Internet Payments

Secure & Reliable

Your data is encrypted and secure with us.
Godaddyseal image
VeraSafe Security Seal

Lethbridge Herald Newspaper Archives

- Page 11

Join us for 7 days to view your results

Enter your details to get started

or Login

What will you discover?

  • 108,666,265 Obituaries
  • 86,129,063 Archives
  • Birth & Marriages
  • Arrests & legal notices
  • And so much more
Issue Date:
Pages Available: 20

Search All United States newspapers

Research your ancestors and family tree, historical events, famous people and so much more!

Browse U.S. Newspaper Archives

googlemap

Select the state you are looking for from the map or the list below

OCR Text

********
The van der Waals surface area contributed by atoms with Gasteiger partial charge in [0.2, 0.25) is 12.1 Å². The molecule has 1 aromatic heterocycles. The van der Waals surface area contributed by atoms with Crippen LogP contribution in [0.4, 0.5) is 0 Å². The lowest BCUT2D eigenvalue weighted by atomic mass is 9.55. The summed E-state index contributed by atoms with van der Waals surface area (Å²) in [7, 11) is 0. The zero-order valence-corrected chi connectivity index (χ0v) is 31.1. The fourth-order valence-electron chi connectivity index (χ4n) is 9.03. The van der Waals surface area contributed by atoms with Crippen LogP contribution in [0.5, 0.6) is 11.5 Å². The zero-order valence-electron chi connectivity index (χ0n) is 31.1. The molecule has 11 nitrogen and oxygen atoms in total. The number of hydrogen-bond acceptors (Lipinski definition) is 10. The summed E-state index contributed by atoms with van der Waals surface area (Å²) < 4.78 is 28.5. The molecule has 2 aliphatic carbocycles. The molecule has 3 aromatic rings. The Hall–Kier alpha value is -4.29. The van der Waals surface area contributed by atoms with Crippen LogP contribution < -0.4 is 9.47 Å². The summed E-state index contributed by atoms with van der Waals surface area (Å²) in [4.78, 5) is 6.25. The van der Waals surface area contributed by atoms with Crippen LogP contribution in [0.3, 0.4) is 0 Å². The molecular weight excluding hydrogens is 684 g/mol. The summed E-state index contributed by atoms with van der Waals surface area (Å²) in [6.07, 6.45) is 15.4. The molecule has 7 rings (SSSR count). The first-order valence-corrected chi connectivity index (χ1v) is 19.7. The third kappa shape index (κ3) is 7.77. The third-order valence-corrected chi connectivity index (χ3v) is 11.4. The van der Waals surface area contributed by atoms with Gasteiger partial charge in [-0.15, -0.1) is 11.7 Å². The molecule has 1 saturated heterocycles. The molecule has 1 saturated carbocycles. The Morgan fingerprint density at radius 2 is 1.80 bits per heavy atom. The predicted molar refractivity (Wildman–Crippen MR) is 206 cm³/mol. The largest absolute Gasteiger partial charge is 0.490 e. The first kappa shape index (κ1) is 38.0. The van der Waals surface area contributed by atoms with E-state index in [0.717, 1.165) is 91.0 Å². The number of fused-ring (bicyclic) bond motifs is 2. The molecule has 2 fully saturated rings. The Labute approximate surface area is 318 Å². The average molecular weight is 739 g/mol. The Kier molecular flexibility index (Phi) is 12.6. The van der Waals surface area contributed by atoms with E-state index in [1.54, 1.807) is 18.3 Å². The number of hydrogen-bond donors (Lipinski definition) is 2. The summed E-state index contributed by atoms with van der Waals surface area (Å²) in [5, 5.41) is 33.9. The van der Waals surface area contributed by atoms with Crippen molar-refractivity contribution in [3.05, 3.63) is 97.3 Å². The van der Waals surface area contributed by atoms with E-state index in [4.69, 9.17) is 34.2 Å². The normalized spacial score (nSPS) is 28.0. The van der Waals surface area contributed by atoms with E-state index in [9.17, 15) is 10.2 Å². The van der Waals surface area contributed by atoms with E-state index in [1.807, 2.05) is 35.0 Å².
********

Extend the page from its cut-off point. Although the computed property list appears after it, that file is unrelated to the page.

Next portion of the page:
Lethbridge Daily Herald (Newspaper) - September 12, 1918, Lethbridge, Alberta .VOLUME XI. LUTIJBH1DGK. AU5EUTA. Till I'.SDAV. SKI'TKMBKIi I'J, IIHN N! MBKH 2.".I DRIVE FRENCH AND AME DARING BLOW; Mr. and Mrs. Auto Owner (jciman Policy of Cruelty and Exploitation in Colonics is Fully Exposed. SUFFICIENT REASON WHY GERMANY CANNOT GET BACK HER COLONIES You are asked to keep your car in the garage next Sunday. It will save SUiQ.OOO worth of gasoline. Canada needs gasoline for bettor purposes tlinn joy riding. It con be used to win the war and that's the only thing worth while. The United States is observing autoless Sundays. In Britain no autos, except those engaged in war work, are allowed to be used on Sunday or week days. Now, for the sake of victory, put your car in the garage on Sunday and if you want to see the country take a walk. It will do you good, physically, mentally and maybe spiritually, anyway the sacrifice of the use of the car will provide more gasoline for war effort, yes, it may be one of those acts that will contribute to an early downfall of the enemy and an early end of the war. It doesn't cost you anything to keep the car out of action on Sunday; it saves you money. What you 3avc can go to the I. O. D. E. tag day, the Salvation Army or the Knights of Columbus. That means you can help the gasoline supply and the soldiers comfort supply by merely putting the auto in the stall and taking a nice Sunday walk yourself. Try it, and you will feel better Monday. Then keep it up for a few Sundays. r l London. Kept. 11.-II. I... (loorges. tiilministrator of Souihwc-1 Africa, lias presented one of the most sonsa-lioual reports ever issued in rimin'i'-lion wlili Herman colonial methods. It constitute-; ;i most damning inilict-jiicni of Herman Utiles.-; to ruin black l>alivi> lines mi'! is brimful of well jniilieiitii ateil instance; el rapine. murder, libit, knavery and ot despoliation f simple. harmless natives of ^outli-wost Africa. The evidence upon �which the, report Is based, is drawn from official (.ierman documents nt �\\ hindiirk, from sworn statements by liative chiefs and Kurupeatis familiar �with the country and from the wrif-iiii;s of Cov. Llutwein, whose term  office embraced Hie years ] Ssl11 to Jl'o.'.. and other unimpeachable Hernia 1) sources. Native Opinion Against It In view of this criticism tit*- following .--(atcincnl by .Mr. (icor;;es j; interesting: "Xative opinion lore is nn-iiniinoiisly aguhiM any idea of their �'ver helm; handed hack to flerniany. .Any .suggestion of an act of this Uinil by the llritish government, produced the utmost, consternation." Reign of Oppression The report .shows (hat the first ""> years of Cormaii rule In Has 1 Africa js an unbroken chain of bad faith, oppression, barbarities ami robberies. lniinal lug in the llcrero and Hottentot rebellions. During the first seven years there was 110 law for the native, .such protection as the law eventually provided not being dictated by considerations of Immunity, but in order to exploit the natives as laborers, The natives, thus driven to work for ridiculously inadequate wages, wore often underpaid and generally wore treated like slaves. Their women-folk were habitually maltreated by the (iL'i'nuiii.'i, who look them into forced coneiiblneage. These were some of Die things which goaded the natives into rebellions, which. suppressed with ruthless cruelty, resulted in ib0 practical extermination of the three tilhos involved. Horrible Cruelty When Iho Hermans first, arrived, Bit>'n Georges, thoy entered Into mi Agreement with native chief-;, but the agreement became a scrap ot paper �itul the natives were deprive;! of the liest Uind. Traders and settlers robbed tlieni of 1he.il- cattle-, which was thalr only wealth, nnil made-ln- trmii gov- j � |ii � . ,-nt pub-1 :i �>...fii | 1 independent ' of (he clergy j � � have united ' �e of it ; inf'ii- , ete;-v was IV- '!"--f;itches uM PIES. VERE AND Two Local Men In Casualty Lists-Other Names in Lists Two local men are in the casualties today. 1'te. John Vcre, husband of Mis. Vcre. si I liitb St. N , who enlisted with .the artillery, hut been admitted 10 hospital with gunshot wound in left .shoulder and knee. .lolin Crock. 11 -JS 1:1th St. X., has bc'-n notified that. 1'te. Albert Crock, infantry, woiimled in left let;. 1'te. Patrick Cavey, who enlisted in Lethbridge, and whose father lives in Ireland, has been reported wounded and missiiiK, according to nmiled list* received today. Seri;t. Win. .Martin, who also enlisted here, and wlio.se next-of-kin is in Kimaliid, has been wounded. I'te. George I.earn, who enlisted at Harons, and whose lioine is at Hamilton, Ont. is wounded. Two Cran-brook men. Corp. Davie*, and Corp. Kny, are on the lists m wounded. SUBJECT TO DRAFT In Canada. If They Have Subject to Draft In the U. S. Heen Meiinonit"s who rome to Canada, and who were subject to military service before leaving the United States, will ai.'o he -uhject to military service in Canada, under the recent treaty effected between (lie two countries The parliament of Canada can decide the future status of t!ir'.-e people as noon as iliey become naturali/.eil. This i-. the information conveyed through a telegram from Hon. J. A. t 'alder a: Ottawa. There has been a ureal deal of adverse comment upon the entry of the Mennonites from tho United Slates into Canada, many believing that they had come here to escape military service. The Mennonites have larpce colonies now located in the I.ottibridRe district, and the above informutitiu will he of (jn?at int.nest. Washinqton. Sept. Uj bitter resistance of Hi" ernmetit, which sought : Ileal ion of tile declaraf deputies in favor of ,\ Czechoslovak state, a:: of the Hohomiati illo in endorsiiiK it. Ilec.in ejice, this action of tic ported today In cable having created a protntuid impre sum j in Austria and ll.incaiy and led ti>| sirong deniiiieiation by Vienna newspapers, which dreval"iit in Croatia that if the situation does not soon change a catastrophe must, be feared, accomim: to the Vienna Reu Impost. Tlie Itale and Uoinnmnicnl .-m-encies, insofar a= they are in the hands of the Serbo-Croat.-., are beiiiK exploited by them without reserve, the newspaper declares, the schools lioini; (specially use.! as a moans of spreadim; political propa-Ki'nda. The district authorities and the officials of tic law courts, it is added, no longer dare to perform their official duties. 1 l'cnch anc Dr. II. H'land, M.P. Anv.n'ican Forces Advance on Wide Front in St. Miiuel Salient, Taking Many Prisoners-British Forces Cross Canal Du Nord on a New Front and Make Important Captures-All New Attacks Have R.-m ^;vned AlonLr With Success. Ei ilk 0,1 FRIDAY NIGHT lion. Dr. Henri lleland. former Canadian cabinet minister, and a prisoner of the tiTiiiiui'i for four y. ar-.. -.vill be the mtest of honor in Uellihririue tomorrow, when he will lecture on Prison Life in (lermany, in Wesley clmrcli at S.I'iO in the evenin:;. Tim1:" who WITH THE AMERICAN FORCES ON THE LORRAINE FRONT, Sept. 12.- (Reuter's)-French and American forces this morning launched an attack against German positions on both sides of the St. Mihiel salient. The weather is fine. The attack made by the French and the Americans was a most daring one and so far has been successful. The attack was preceded by a barrage lasting four hours. The attack on the southern side of the St. Mihiel salient was made aloni a distance of twelve miles. The attack on the have not secured tickets for d:; 1. , - u.re should do so They..... no: :��:>;;. of his I prison life in (lermany. an I oralis a � new appeal for the crp.tt.-i effort ti i crush Hun militarism from the (ace ot 1 the earth. REPORT EX-CZARINA ican artillery and entente airplanes are operating in large numbers. The Germans are now falling back on the fronts on each side of the St. Mihiel salient. BRITISH CAPTURES LONDON. Sept.' 12.-British troops have captured the j towns of Vermand. Attily and Vendelle, all on the front uorth-jwest of St. Queu'in, Field Marshal Haig announced in his {official report today. In their advance toward St. Quentm, the British have E ^H^|j j progressed as far as the western outskirts of Holnon Wood, Says His Policy of Fight to Finish Will Prolong the War London, Sept. 12.--Sir Ueorfie Moid, former IukIi commissioner tor Australia and memhor of parliament, foist, (.ieui'k'e's., died In London today alter a prolonged Ulnotia. Sir lieoi'Ko Houston Ucid was born in Scotland, but lived for many years In Australia. He held the post of prime minister of Australia and prime minister of New South Wales. Sir George visited the United Stutos ?n thu lull of 1917 mid made sovoral upeeclies in Saw Yorlt on America's participation in the war. IS ELEVATED Boston, Mass., Sept. 12.-C. Colvllle Hurclay. who bus been first counsellor of the nritinh embassy here for several years past, and now in charge, in the absence of Lord Iteuilimr, has heen elevated lo the rank of minister plenipotentiary. ON BATTLEFIELD Turkish Opinion is That No Military Power Can He Crushed Amsterdam, Sept. IfJ. - Following elor-ely on the statement published in Vienna on Sept. S. in which Tnlaal 1'nstia. the TurUUh grand vizier, salt! he believed that peace would come, he-fore whiter, the Neue Frelo I'resne of Vienna, now prints uu Interview with Vljuvltl I'asha, the Turkish minister of I finance, who said: j "I am definitely of the opinion llnit'j the war cannot lie decided on the hat-l tlefleld. A military victory in iho' sense that one army penclrate1* lute*; the country nt the other and forces: the eiieni) to .surrender by crushing his military force, I consider luuios-j silile and I have always considered ill impossible." I Copenhagen, Sept. lfj.-Carl dolph l.egien, president of lh man Federation of Trades speaking at a meeting of 1I1 lion's executive committee recently, accused l'resideiu Samuel (jumpers of the American I-'ederutuin of Labor with falsity to labor's cause and desiring "to niieiich the spark of in- Louden. Sept. II'.-The I'aily Mail j claims to ha'.e tm916. London, Sept. 1J.~-Lieiu. .1. X. AVard. Irish (luarrts. who has been Hilled in action, before the war farmed in .Manitoba and wus once in tlie North West .Mounted I'olice. Ills commanding officer writes: "Ho met death unfUuchingly at the head of his platoon." "Lioiu. J. K. Cave, (lying corps, killed, was formerly of the Canadian Sea-forths. Lieut. Arthur Kieliurd McCallum, flyiup; corps, killed, was tho husband of I'Jsmeo McC'allutn, of llritish Columbia. Tho marriage is announced of Major II. ]). Oxluml, flying corps,' und Thel-nm, dmighter of Allan Dubloton, ot ,J Victoria, B.C. EXPECTS AN ATTACK ON ('AMIiltAl SOON London, Sept. II.-(Canadian Pres3 Dispatch from Reuters, Limited.I-Capt. Von Sulrmans, the German military critic, has written a significant ;irticle, in which he anticipates shortly a heavy British attack 00 Cambrai. He says the Germans' lines before Cambrni cannot be regarded is final lines of resistance. He depreciates the importance of the St. Quentin canal and declares that the main defense lines lie further east. He also says the Germans can, without running any risk, voluntarily abandon all the territory south of the Aisne and retire to the Chemln-des-Dames. THE WEATHER High ....................... Low ....................... Forecast-Fair and warm, 83 58 southeast of Attily. The Germans offered stiff resistance in the Havrincourt and Moeuvre sectors, which the British overcame. LONDON, Sept. 12.-British forces have effected a crossing of the Canal Du Nord to the northwest of the town of Havrincourt, Field Marshal Haig announced in his official report today. PROGRESS ON WHOLE LINE WITH THE AMERICAN FORCES ON THE LORRAINE FRONT, Sept. 12.- (9 a.rrl.)-Americans this morning launched an attack on German positions. At 9.00 o'clock, they had progressed along the whole line. Some prisoners were taken at different parts of the sector. The first wave cf American troops met with resistance and at eight o'clock the second American wave was in possession of several points of the German first line. .------------O NEW LINE DEFENCE Paris, Sept. 12.-A supreme line of defense to be called the Parsifal line, is being constructed by the Germans from Antwerp to Metz, says Marcil Hutln, in the Echo D' Paris. The article says that the'Germans arc putting ths Antwerp fort6 in a defensive coiv ditlon. Only Raiding Operation I'aris, Sept. rj,-Only raiding opera lions and artillery activity along tho French front are reported in today's war office statement. New U. S. Officers American llyadipiartors in France, Sept. l:>......The officer-in-clilef of infantry and cavalry brigades of the American expeditionary force have' been established by den. l'ershing. Uotli officers will be members of Hen. Pershing's staff. The nominal Ions for the two new j)osltions have not ytt been made. GERMANS WITHDRAW ARTILLERY With the American Forces on the Lorraine Front, (Associated Press), Sept. 12.-French and American artillery this morning directed a terrific barrage fire on tlie German positions on this front. The reply of the German big guns was vigorous at soma points, although as a whole it was weak. There are Indications that the Germans are withdrawing their artillery, although It is more probable they are going to fight hard before driven out, after enduring a stifling barrags of more than eight hours. The Gsr-mans at some points are Increasing the volume of their big gun fire, but ineffectually. j Enthusiasm marked the meet-i held yesterday afternoon in the Uoard of Trade Rooms to or-' g; iiize for the coming cvampnign on behalf of the Salvation Army w.ir work, vvh'ch is' to take the form of a city wide cnnva.sa for funds 00 Saturday next. Over 50 business men were present, and the following committee was appointed to divide the city into districts, Geo. B. Mackay, chairman, P. Lund, F. W. Downer, J. H. Alexander, A. Baalim. A total of $540 wau subscribed on the spot for the Red Shield funds, the emblem of the Salvation Army. Canvassers will cover the city on Saturday. Be ready for them.. IS REFLOATED New York, Sept. 12.-The American line steamship St. Paul, which turned over on her port, side April 25 last, while being wnrped into her North Kivor pier, was rcflnutotf on oven keel today and soon will he ready to go to dry-dock ;